Reports A 70 Percent Spike In Mortgage Complaints Over Last Year; Lawsuits Alleging Bank Misconduct Continue To Be Filed

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Big banks and major lenders have been besieged by allegations of fraud, predatory lending and other acts of misconduct stemming from the 2008 financial crisis. While a number of large mortgage lawsuit settlements have been announced and penalties doled out, mortgage complaint data suggest Americans continue to be negatively impacted by the mortgage crisis--and some are seeking legal help.

While the aftermath of the sub-prime mortgage crisis has seen a number of large U.S. banks defending themselves against charges of misconduct, new data reported by indicates consumers are still being impacted by the crisis. Mortgage-related complaints submitted to the legal news website have continued to increase year-over-year as readers continue to seek out legal help in dealing with foreclosures and discriminatory lending practices. has reported a 70 percent jump in mortgage complaints from January through June 2012 compared with the same period a year ago. In addition, mortgage complaints to the website have risen 114 percent so far this year vs. a similar period five years ago, in 2007. Complaints are submitted to the legal news website in order to seek legal help.

There are three primary categories for which mortgage complaints to continue to be submitted:

1. Predatory and Discriminatory Mortgage Lending. One example of a mortgage lawsuit involving discrimination was the recent U.S. Department of Justice case involving Wells Fargo (United States v. Wells Fargo Bank, NA (D.D.C.)). The case was the second largest fair lending settlement in the department’s history. As part of the discriminatory lending settlement, Wells Fargo agreed to pay $175 million to settle allegations that it charged African-Americans and Hispanics higher fees and rates on mortgages than for Caucasian borrowers with similar credit profiles. Wells Fargo stated its intent to settle the mortgage lawsuit was to avoid contested litigation, and that it treated all clients fairly without regard to race or ethnicity. This, in spite of the large numbers of discriminatory lending victims uncovered by a government investigation.

In addition to racial discriminatory lending complaints, has also received predatory lending complaints from seniors who allege they have been targeted with products ranging from mortgages with an introductory low rate (that rises substantially later on), to reverse mortgages that eat up a homeowner's equity—sometimes without the homeowner fully realizing the true source of the nonetheless welcomed income.

Wells Fargo was the target of a reverse mortgage lawsuit last year in Chandler v. Wells Fargo & Co., Case No. 11-cv-03831, U.S. District Court, Northern District of California (San Francisco). The mortgage lawsuit, which was filed as a class action, is still pending. It accuses Wells Fargo of disregarding federal rules on reverse mortgages and forcing homeowners into foreclosure instead of giving heirs a chance to buy the homes.

2. Foreclosures. Foreclosure complaints comprise the second category contributing to the rise in mortgage-related complaints submitted at One foreclosure lawsuit recently filed by Jay Fenello of Woodstock, Georgia (Fenello v. Bank of America, Case No. 1:11-cv-04139-WSD, U.S. District Court, Northern Division, Georgia) alleges Bank of America has been acting in violation of the terms for foreclosure procedure set forth in U.S. et al v. Bank of America Corp., et al (Case No. 1:12-cv-00361-RMC, U.S. District Court, D.C.). In the filing, Fenello's allegations center on attempts made by Bank of America to foreclose on his home while engaging in illegal and unethical practices, including misrepresenting eligibility criteria for loan modifications.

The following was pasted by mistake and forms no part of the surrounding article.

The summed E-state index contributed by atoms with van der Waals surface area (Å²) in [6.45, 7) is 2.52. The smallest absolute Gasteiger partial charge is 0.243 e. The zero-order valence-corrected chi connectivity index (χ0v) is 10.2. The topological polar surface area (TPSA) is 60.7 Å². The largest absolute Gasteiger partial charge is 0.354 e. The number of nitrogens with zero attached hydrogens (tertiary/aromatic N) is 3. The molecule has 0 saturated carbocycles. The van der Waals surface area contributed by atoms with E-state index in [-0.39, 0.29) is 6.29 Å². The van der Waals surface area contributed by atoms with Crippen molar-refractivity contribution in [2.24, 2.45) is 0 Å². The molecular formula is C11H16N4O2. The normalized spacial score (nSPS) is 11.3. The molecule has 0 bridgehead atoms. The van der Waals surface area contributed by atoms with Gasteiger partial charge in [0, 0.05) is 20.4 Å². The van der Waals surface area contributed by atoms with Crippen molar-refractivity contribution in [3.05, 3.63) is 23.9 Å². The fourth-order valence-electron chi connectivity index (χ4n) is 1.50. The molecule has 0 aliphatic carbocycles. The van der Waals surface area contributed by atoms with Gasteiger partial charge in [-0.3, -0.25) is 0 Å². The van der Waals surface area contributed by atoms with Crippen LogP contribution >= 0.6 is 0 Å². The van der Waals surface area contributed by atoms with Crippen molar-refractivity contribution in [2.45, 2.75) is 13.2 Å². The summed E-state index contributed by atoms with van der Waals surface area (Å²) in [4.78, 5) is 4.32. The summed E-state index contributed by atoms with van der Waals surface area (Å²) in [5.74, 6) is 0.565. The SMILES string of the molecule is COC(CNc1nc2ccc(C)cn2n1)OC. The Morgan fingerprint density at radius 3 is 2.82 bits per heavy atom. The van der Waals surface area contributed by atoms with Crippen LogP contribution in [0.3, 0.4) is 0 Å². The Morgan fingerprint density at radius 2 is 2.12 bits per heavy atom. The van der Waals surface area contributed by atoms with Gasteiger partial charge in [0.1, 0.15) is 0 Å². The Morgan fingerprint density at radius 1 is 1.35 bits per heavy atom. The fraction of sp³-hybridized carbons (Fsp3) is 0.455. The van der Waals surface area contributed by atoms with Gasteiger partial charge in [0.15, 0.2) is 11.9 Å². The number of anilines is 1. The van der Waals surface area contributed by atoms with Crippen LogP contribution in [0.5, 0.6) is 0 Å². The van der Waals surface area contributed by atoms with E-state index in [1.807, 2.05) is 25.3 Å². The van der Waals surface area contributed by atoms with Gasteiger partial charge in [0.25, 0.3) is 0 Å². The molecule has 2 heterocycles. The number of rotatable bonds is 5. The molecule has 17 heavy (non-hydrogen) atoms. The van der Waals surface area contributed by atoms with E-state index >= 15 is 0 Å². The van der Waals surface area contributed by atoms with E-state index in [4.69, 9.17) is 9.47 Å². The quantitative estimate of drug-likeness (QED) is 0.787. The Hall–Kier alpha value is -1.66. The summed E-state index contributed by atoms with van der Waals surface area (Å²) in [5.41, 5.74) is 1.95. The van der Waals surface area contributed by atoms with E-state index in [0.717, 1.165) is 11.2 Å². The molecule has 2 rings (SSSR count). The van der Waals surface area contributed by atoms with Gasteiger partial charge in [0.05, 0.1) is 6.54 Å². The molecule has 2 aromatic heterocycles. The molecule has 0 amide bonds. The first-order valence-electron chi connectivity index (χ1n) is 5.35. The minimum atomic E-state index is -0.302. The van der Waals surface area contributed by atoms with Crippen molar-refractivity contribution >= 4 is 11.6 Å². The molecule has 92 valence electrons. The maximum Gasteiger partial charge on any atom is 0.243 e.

3. Investment Loss Stemming from Mortgage-backed Securities. The failure of mortgage-backed securities stemming from the sub-prime mortgage meltdown of a few years ago has left many investors with substantial losses after being advised that such securities were low-, or even no-risk investments. In re Lehman Brothers Mortgage-based Securities Litigation, Case No. 08-CV-6762, U.S. District Court, Southern District of New York, plaintiffs in the class action lawsuit were awarded $40 million in damages. continues to receive complaints regarding mortgage-backed security financial losses from its readership.

About provides comprehensive legal news and critical information for those affected by once-in-a-lifetime situations involving medical device lawsuits, personal injury, defective products, California overtime and labor issues or a host of others. Readers seeking legal help can request it by completing a form which is distributed to attorneys specializing in these cases. Trial attorneys utilize the site to keep abreast of hot legal issues and settlements as well as connect with potential clients.

About Online Legal Media
Online Legal Media owns and operates websites providing information for the general public and the legal community., founded in 2001, is an online legal news publication with over 2.5 million visitors annually and hundreds of thousands of requests for attorney help from its readership. serves as a portal for trial attorneys to network and to market their firms to other attorneys and legal professionals. offers up-to-date resources and news for those suffering from asbestos exposure and mesothelioma. Online Legal Media is based in Santa Cruz, California.

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